Shah Jahan whose early name was Khurram was one of the four sons of the Mughal emperor Jahangir. The other sons were Khusroo, Parvez and Shahariyar.
Among the sons Khurram was most favorite of his father and grandfather Akbar. He was born on 5th January 1592 in Lahore. His mother Jagat Gosain or Jodha Bai was the daughter of Rajput ruler Udai Singh of Marwar.
Jahangir married her in 1586. Khurram was very intelligent, talented bold and handsome. So Akbar loved him the most. He was given the best care and attention by his father and grandfather in the very beginning of his life and career. He became proficient in Persian, Turki and Hindi literature.
He received proper physical education and soon became an efficient rider, able swordsman and a confident shooter of arrows. All these qualities made him an efficient commander and one of the best Generals. Dr. B.P. Saxena says, “Like his father he became a skillful shot both with rifle and bow and arrow and indefatigable rider, an excellent swordsman and a keen lover of all field sport”. Khurram was a man of extraordinary ability and capacity.
In 1607, he was given the mansab of 8000 zat and 5000 sawar which was a grand achievement for a prince. In 1608 he was appointed as the governor of the province of Hissar Feroza which was usually allotted to the prince heir-apparent. In 1611, his mansab was enhanced to 10,000 zat and 5000 sawar. Though he had married to many ladies of high noble families but his marriage with Mumtaj Mahal was very significant.
Mumtaj Mahal or Arjumand Banu Begum was the daughter of Asaf Khan, the brother of Queen Nurjahan. That is why Khurram was a powerful member of the Nurjahan Junta party. During this period his power and prestige reached its zenith. Khurram loved his wife Arjumand Banu Begum very much and bestowed the title of Mumtaj Mahal on her. She was also very much devoted to her husband. She became the mother of fourteen children among them were Dara, Shuja, Aurangazeb and Murad. She breathed her last in 1631 while she was giving birth to her fourteenth child. Sahajahan was very much shattered by the sad demise of his beloved wife Mumtaj and got the Taj Mahal built in her memory which stands today as a unique symbol of love.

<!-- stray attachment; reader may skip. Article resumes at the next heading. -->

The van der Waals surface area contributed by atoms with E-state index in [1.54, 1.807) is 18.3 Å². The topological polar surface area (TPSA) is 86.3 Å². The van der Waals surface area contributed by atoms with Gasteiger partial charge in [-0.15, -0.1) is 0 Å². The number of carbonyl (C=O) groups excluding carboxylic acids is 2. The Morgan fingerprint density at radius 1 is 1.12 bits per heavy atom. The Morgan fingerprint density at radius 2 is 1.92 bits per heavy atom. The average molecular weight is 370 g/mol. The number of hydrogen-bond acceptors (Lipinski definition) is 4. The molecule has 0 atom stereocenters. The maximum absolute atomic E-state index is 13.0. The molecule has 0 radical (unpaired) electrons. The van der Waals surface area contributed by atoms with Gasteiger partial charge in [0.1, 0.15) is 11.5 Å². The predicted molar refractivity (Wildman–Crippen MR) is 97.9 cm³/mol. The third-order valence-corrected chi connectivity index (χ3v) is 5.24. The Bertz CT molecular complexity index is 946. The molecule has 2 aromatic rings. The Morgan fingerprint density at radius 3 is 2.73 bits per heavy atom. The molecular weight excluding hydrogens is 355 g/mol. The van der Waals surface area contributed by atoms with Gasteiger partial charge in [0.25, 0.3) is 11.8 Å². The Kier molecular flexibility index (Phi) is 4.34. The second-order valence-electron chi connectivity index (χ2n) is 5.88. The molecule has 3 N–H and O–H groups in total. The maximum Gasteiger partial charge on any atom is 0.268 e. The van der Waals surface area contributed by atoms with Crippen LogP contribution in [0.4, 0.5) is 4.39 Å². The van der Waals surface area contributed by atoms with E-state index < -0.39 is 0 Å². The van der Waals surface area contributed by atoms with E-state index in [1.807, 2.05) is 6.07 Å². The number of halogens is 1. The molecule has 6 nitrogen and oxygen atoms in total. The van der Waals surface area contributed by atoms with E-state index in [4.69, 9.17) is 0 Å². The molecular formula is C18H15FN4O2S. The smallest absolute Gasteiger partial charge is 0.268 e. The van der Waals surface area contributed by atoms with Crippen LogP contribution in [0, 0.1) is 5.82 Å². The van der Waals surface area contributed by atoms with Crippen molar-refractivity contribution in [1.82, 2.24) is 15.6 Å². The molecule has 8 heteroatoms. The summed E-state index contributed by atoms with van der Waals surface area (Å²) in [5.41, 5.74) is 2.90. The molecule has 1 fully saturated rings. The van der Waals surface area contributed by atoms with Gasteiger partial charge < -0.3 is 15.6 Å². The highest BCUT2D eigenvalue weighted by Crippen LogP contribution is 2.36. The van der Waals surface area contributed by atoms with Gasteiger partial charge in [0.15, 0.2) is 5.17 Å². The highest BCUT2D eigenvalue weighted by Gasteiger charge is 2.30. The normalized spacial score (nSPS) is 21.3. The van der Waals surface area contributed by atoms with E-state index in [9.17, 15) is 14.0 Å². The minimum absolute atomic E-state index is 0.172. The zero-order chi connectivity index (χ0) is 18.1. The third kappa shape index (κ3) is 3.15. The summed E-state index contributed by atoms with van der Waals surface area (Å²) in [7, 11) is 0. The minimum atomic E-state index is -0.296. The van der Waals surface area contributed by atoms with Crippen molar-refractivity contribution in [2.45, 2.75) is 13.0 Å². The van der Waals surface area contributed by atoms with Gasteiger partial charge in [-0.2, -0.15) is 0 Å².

Sahajahan’s accession to the throne was a story of long struggle and strife. He was in the good books of Nurjahan till he was loyal to her as an obedient member of the Nurjahan Junta. The moment he rebelled against his father for the throne, he was given a stiff opposition from the side of Nurjahan. However with the help of his father-in-law Asaf Khan, he could defeat and kill Sahariyar who was projected by Nuijahan as the next emperor.